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I was in a movie with Zelenskyy. His Jewish optimism will help him beat Russia

“Hey, do you know you were in a movie with the new Ukrainian president?” my brother texted me in the Spring of 2019. He included a screenshot of Volodymyr Zelenskyy’s IMDb page.

“Who me?” I wrote back, adding a perplexed hands-up emoji that perfectly represented the haggard suburban mom I now was.

I’d gotten used to these sort of revelations — that someone I had worked with during my years as a struggling actress had become a star. Still, never before had a former co-star become president of a country.

In 2009, Zelenskyy, your run-of-the-mill Ukrainian Jewish comedian, was headlining his first big film, which happened to be shooting in New York. This Russian comedy called “Love in the Big City,” about Russian expats’ romantic exploits in The Big Apple, was also an opportunity for me — a chance for a sizable paycheck for my vital role of “girl in sports club,” mainly, which was no small feat for an actress/waitress.

While the movie’s leads were flown in from Russia and neighboring countries (some of which Russia is now angling to invade), bit parts went to folks like lil’ ol’ me — immigrants hustling for the American dream. This was the only time being a foreigner helped earn me a few bucks. And it was fun to audition in Russian, to make money in Russian, to play in Russian as a grown-up.

After filming this movie —our movie, I like to say — I went on with my hustle until, eventually, I threw in the towel. Zelenskyy, meanwhile, skyrocketed to Ukrainian stardom in a comedy series called “Servant of the People.” He played a schoolteacher who became the country’s president when his anti-corruption speech went viral.

Somehow, after gaining a ton of supporters, he ran for the actual role of president, similarly promising to fight corruption and usher in change. Using the show’s popularity — his party was even named after it: SP, Servant of the People — along with social media, Volodymyr Zelenskyy was able to beat the incumbent Petro Poroshenko in a landslide. The stale oligarch was out and he was in, taking on the very role he’d portrayed on TV.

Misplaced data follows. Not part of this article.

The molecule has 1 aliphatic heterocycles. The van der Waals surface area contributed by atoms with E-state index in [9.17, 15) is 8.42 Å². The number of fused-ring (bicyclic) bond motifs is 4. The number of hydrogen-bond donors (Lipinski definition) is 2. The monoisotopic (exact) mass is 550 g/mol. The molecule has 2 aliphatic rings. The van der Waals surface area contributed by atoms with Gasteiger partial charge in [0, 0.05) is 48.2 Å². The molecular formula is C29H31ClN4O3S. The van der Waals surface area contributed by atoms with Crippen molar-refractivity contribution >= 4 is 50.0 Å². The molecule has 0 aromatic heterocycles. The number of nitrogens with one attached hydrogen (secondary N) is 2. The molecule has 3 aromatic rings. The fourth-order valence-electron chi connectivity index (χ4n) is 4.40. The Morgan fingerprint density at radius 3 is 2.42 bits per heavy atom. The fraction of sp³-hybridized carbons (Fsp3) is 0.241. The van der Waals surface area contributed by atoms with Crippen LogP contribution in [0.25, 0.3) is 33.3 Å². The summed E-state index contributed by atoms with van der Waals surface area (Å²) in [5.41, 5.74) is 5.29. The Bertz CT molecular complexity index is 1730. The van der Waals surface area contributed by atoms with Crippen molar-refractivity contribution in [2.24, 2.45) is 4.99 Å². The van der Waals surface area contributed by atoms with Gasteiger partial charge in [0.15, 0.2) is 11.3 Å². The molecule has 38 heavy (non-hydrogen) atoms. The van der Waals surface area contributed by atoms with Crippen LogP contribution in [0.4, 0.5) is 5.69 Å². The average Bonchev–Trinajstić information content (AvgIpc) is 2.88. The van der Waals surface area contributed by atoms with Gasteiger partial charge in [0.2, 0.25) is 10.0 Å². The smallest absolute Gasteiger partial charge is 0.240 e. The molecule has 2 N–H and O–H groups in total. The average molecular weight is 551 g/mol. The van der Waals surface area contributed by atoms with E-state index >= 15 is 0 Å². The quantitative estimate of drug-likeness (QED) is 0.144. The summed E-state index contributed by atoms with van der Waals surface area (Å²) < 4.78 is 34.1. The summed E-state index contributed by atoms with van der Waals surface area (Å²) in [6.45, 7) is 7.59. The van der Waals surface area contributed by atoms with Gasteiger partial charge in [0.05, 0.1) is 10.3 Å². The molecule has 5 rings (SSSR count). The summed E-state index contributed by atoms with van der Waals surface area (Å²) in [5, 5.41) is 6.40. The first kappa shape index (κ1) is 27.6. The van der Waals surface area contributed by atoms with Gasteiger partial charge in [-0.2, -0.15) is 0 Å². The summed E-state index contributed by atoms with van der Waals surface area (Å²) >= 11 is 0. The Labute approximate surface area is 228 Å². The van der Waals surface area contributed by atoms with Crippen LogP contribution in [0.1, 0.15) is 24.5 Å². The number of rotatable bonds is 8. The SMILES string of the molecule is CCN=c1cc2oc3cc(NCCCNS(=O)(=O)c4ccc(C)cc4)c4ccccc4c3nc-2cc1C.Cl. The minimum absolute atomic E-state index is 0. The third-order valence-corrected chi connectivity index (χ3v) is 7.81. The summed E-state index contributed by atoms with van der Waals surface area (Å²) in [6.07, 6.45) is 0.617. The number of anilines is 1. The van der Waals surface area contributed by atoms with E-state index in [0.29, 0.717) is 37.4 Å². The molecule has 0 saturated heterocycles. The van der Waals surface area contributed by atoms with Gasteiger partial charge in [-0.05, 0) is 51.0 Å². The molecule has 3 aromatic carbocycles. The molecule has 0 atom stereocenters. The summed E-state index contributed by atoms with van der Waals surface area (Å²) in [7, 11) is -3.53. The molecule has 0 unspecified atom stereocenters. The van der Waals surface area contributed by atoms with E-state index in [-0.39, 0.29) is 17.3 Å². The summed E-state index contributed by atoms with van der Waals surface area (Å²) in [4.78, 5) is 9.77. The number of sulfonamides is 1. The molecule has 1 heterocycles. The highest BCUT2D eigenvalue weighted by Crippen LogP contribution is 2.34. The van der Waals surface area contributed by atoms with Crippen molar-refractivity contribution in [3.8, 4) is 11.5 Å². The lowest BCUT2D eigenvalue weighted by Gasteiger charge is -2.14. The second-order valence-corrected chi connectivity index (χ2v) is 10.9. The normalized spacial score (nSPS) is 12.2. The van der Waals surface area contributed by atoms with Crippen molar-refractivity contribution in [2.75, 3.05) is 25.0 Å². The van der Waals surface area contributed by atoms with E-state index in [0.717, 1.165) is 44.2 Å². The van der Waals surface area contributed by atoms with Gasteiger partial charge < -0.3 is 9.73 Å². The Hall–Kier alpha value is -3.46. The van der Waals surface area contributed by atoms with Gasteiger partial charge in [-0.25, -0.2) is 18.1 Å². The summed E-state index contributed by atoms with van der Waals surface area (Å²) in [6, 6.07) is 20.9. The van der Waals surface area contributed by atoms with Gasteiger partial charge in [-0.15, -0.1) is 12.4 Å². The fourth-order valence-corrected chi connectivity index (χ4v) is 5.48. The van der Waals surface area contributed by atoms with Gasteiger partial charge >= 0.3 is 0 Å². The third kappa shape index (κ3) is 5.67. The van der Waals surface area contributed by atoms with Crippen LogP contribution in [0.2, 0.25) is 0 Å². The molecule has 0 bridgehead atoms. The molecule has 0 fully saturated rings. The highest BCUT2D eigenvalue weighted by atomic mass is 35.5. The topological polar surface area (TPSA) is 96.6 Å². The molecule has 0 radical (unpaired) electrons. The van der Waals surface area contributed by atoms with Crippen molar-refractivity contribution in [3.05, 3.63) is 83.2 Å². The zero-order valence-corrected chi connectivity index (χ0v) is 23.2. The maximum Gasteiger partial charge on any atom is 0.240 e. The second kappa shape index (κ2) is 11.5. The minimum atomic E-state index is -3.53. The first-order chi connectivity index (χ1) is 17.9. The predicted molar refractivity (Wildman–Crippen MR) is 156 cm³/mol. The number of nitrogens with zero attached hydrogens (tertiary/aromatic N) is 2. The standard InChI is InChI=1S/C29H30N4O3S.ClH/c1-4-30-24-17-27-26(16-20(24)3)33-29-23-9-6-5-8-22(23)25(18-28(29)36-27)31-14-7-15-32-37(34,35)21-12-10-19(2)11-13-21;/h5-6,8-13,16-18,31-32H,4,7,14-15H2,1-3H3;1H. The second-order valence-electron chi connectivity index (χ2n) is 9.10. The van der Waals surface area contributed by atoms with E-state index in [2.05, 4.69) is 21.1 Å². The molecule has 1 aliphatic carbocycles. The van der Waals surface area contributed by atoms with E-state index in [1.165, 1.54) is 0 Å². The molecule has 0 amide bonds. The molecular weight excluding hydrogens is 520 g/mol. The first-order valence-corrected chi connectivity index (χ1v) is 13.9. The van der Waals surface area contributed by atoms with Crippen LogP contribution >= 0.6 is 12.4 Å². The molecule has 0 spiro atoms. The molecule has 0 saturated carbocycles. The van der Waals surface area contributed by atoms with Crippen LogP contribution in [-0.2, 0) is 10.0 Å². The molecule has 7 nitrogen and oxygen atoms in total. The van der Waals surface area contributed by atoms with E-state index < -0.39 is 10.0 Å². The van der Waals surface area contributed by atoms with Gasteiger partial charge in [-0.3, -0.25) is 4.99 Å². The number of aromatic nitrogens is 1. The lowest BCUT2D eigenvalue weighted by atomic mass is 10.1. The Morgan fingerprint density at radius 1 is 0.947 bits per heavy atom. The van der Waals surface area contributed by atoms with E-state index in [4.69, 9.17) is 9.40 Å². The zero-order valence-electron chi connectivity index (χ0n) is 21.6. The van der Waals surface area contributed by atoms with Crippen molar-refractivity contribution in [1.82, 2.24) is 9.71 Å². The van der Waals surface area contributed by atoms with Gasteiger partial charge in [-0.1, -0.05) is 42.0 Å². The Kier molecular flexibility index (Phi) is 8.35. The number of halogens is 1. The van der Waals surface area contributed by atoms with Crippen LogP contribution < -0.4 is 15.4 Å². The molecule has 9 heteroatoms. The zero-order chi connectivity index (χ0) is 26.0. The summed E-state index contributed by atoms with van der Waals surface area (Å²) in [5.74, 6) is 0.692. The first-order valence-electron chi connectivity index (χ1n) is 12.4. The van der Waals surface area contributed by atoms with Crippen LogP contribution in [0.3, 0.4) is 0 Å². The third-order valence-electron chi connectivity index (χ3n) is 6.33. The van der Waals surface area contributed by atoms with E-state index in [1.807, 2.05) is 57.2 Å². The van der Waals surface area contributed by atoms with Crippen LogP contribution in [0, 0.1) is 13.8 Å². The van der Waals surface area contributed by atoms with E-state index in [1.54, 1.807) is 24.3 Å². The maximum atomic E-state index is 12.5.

Equally extraordinary was Zelenskyy becoming the first Jewish president of Ukraine, a country where antisemitism reigned for eons. I know this personally — my father’s family was lucky to flee in the nick of time, avoiding the fate of over a million Ukrainian Jews murdered during the Holocaust. The role that local Ukrainians played in murdering their Jewish neighbors with the Nazis, whether by force or with enthusiasm, is a painful question only beginning to be studied. My dad, who grew up in Ukraine, had to later leave it as well because it was so difficult for a Jew to be accepted in a Ukrainian university. And yet, here was Volodymyr, the country’s Jewish funnyman-turned-president!

Zelenskyy has recently been criticized by some of his countrymen for surrounding himself with former comedy colleagues in his political life. As a New York Times article recently pointed out, the country is under the threat of attack by Putin and Russia’s military — there’s nothing funny about it. “It’s hardly a laughing matter,” wrote Andrew E. Kramer in The Times.

But Kramer also quoted another comedian who won a seat in Parliament with Zelenskyy’s party — Roman Hryshchuk. “Humor is a sign of intellect,” Hryshchuk said in defense, “it’s an advantage.” He also said the idea that only comedians run the current government is a “stereotype” promoted by opposition parties.

The New York Times reported further criticism of Zelenskyy’s party, like its questionable decision to use the money raised through government borrowing to build roads rather than for military spending. There’s a concern over the party’s overall lack of political expertise.

And yet, as the ancient philosophy of the Tao Te Ching puts it, “the soft overcomes the hard.” Perhaps hardened politicians should not be the bench mark for good decision-making after all.

During my flailing acting career — and amid a whole bunch of other trials and tribulations — I began relying on Taoist wisdom to figure out this thing called life. The Tao talks a lot about leadership, how being softer and less tyrannical is a sign of true strength.

In other words, Zelenskyy, not Putin, is stronger by those standards, as is perhaps the choice to build rather than to weaponize. The Tao also says, “The Master is ready to use all situations and doesn’t waste anything.”

In Volodymyr Zelenskyy, I see a person who took every turn of luck he’s had and used it to champion what he believes in.

When he was first announced as Ukraine’s president, Zelenskyy quoted George Washington in his speech: “Labor to keep alive in your breast that little spark of celestial fire, called conscience.”

My money is on the softer comedian with a conscience, not on the old-school tyrant. Chalk it up to my Soviet-Jewish-Taoist optimism.

To contact the author, email [email protected].


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